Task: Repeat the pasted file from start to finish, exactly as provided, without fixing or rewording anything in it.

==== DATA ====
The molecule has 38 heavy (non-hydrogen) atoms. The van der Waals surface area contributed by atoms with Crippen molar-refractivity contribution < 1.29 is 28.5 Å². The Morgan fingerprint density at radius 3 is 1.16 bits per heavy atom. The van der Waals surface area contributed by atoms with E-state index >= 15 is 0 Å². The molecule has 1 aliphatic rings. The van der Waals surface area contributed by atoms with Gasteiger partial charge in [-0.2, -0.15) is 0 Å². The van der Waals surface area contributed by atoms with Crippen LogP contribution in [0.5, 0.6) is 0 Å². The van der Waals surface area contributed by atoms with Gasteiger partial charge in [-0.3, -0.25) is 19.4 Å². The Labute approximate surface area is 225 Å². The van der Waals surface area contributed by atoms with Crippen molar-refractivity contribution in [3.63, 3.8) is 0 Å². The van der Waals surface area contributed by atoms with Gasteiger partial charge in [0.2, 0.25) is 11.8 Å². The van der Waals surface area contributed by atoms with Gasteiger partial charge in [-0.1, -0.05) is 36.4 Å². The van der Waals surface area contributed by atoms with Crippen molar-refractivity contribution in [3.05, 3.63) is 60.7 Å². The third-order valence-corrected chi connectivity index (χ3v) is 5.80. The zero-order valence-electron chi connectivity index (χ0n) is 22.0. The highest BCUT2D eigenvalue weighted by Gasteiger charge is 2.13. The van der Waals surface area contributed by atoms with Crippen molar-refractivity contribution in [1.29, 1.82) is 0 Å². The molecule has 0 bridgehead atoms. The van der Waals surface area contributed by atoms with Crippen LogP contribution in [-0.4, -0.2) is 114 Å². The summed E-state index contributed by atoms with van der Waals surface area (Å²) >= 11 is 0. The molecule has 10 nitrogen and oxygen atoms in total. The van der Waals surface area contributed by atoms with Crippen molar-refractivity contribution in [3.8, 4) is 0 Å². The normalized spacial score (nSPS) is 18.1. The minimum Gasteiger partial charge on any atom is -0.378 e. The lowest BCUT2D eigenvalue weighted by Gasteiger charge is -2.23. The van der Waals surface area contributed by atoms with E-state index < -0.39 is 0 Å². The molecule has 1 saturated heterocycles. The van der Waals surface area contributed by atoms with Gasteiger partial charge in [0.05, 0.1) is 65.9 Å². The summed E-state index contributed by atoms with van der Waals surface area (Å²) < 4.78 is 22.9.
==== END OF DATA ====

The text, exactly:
The molecule has 38 heavy (non-hydrogen) atoms. The van der Waals surface area contributed by atoms with Crippen molar-refractivity contribution < 1.29 is 28.5 Å². The Morgan fingerprint density at radius 3 is 1.16 bits per heavy atom. The van der Waals surface area contributed by atoms with E-state index >= 15 is 0 Å². The molecule has 1 aliphatic rings. The van der Waals surface area contributed by atoms with Gasteiger partial charge in [-0.2, -0.15) is 0 Å². The van der Waals surface area contributed by atoms with Crippen LogP contribution in [0.5, 0.6) is 0 Å². The van der Waals surface area contributed by atoms with Gasteiger partial charge in [-0.3, -0.25) is 19.4 Å². The Labute approximate surface area is 225 Å². The van der Waals surface area contributed by atoms with Crippen molar-refractivity contribution in [3.63, 3.8) is 0 Å². The van der Waals surface area contributed by atoms with Gasteiger partial charge in [0.2, 0.25) is 11.8 Å². The van der Waals surface area contributed by atoms with Gasteiger partial charge in [-0.1, -0.05) is 36.4 Å². The van der Waals surface area contributed by atoms with Crippen molar-refractivity contribution in [3.05, 3.63) is 60.7 Å². The third-order valence-corrected chi connectivity index (χ3v) is 5.80. The zero-order valence-electron chi connectivity index (χ0n) is 22.0. The highest BCUT2D eigenvalue weighted by Gasteiger charge is 2.13. The van der Waals surface area contributed by atoms with Crippen molar-refractivity contribution in [1.29, 1.82) is 0 Å². The molecule has 0 bridgehead atoms. The van der Waals surface area contributed by atoms with Crippen LogP contribution in [-0.4, -0.2) is 114 Å². The summed E-state index contributed by atoms with van der Waals surface area (Å²) >= 11 is 0. The molecule has 10 nitrogen and oxygen atoms in total. The van der Waals surface area contributed by atoms with Crippen molar-refractivity contribution in [3.8, 4) is 0 Å². The normalized spacial score (nSPS) is 18.1. The minimum Gasteiger partial charge on any atom is -0.378 e. The lowest BCUT2D eigenvalue weighted by Gasteiger charge is -2.23. The van der Waals surface area contributed by atoms with E-state index < -0.39 is 0 Å². The molecule has 1 saturated heterocycles. The van der Waals surface area contributed by atoms with Gasteiger partial charge in [0.05, 0.1) is 65.9 Å². The summed E-state index contributed by atoms with van der Waals surface area (Å²) < 4.78 is 22.9.